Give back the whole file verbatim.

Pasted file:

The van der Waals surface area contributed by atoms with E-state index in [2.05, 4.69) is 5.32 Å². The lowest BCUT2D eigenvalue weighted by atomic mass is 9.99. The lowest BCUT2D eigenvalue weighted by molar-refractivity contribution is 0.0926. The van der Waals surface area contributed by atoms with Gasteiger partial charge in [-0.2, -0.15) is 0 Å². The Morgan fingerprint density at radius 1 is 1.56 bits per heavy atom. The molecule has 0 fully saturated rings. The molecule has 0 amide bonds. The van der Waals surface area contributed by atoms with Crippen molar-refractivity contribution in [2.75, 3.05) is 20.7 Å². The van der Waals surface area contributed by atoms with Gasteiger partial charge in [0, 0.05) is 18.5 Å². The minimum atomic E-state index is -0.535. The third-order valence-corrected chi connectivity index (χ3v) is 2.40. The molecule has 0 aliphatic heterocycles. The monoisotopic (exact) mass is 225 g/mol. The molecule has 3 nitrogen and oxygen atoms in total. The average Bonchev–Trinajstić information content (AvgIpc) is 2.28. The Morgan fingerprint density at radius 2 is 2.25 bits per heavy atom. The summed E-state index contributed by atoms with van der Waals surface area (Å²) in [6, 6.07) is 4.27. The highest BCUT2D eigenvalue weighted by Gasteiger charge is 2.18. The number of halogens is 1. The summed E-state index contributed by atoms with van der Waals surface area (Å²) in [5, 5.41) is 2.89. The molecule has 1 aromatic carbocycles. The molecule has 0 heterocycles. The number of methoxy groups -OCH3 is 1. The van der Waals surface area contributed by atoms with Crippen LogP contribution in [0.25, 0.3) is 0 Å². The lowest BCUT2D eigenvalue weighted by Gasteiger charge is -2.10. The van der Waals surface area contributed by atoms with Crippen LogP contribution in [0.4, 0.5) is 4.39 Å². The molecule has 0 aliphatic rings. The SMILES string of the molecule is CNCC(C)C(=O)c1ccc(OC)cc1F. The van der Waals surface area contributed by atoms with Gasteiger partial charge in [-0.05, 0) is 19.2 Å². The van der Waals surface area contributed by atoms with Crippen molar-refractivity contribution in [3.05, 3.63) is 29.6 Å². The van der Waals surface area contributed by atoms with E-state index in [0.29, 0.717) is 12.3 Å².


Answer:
The van der Waals surface area contributed by atoms with E-state index in [2.05, 4.69) is 5.32 Å². The lowest BCUT2D eigenvalue weighted by atomic mass is 9.99. The lowest BCUT2D eigenvalue weighted by molar-refractivity contribution is 0.0926. The van der Waals surface area contributed by atoms with Gasteiger partial charge in [-0.2, -0.15) is 0 Å². The Morgan fingerprint density at radius 1 is 1.56 bits per heavy atom. The molecule has 0 fully saturated rings. The molecule has 0 amide bonds. The van der Waals surface area contributed by atoms with Crippen molar-refractivity contribution in [2.75, 3.05) is 20.7 Å². The van der Waals surface area contributed by atoms with Gasteiger partial charge in [0, 0.05) is 18.5 Å². The minimum atomic E-state index is -0.535. The third-order valence-corrected chi connectivity index (χ3v) is 2.40. The molecule has 0 aliphatic heterocycles. The monoisotopic (exact) mass is 225 g/mol. The molecule has 3 nitrogen and oxygen atoms in total. The average Bonchev–Trinajstić information content (AvgIpc) is 2.28. The Morgan fingerprint density at radius 2 is 2.25 bits per heavy atom. The summed E-state index contributed by atoms with van der Waals surface area (Å²) in [6, 6.07) is 4.27. The highest BCUT2D eigenvalue weighted by Gasteiger charge is 2.18. The number of halogens is 1. The summed E-state index contributed by atoms with van der Waals surface area (Å²) in [5, 5.41) is 2.89. The molecule has 1 aromatic carbocycles. The molecule has 0 heterocycles. The number of methoxy groups -OCH3 is 1. The van der Waals surface area contributed by atoms with Crippen LogP contribution in [0.25, 0.3) is 0 Å². The lowest BCUT2D eigenvalue weighted by Gasteiger charge is -2.10. The van der Waals surface area contributed by atoms with Crippen LogP contribution in [0.4, 0.5) is 4.39 Å². The molecule has 0 aliphatic rings. The SMILES string of the molecule is CNCC(C)C(=O)c1ccc(OC)cc1F. The van der Waals surface area contributed by atoms with Gasteiger partial charge in [-0.05, 0) is 19.2 Å². The van der Waals surface area contributed by atoms with Crippen molar-refractivity contribution in [3.05, 3.63) is 29.6 Å². The van der Waals surface area contributed by atoms with E-state index in [0.29, 0.717) is 12.3 Å².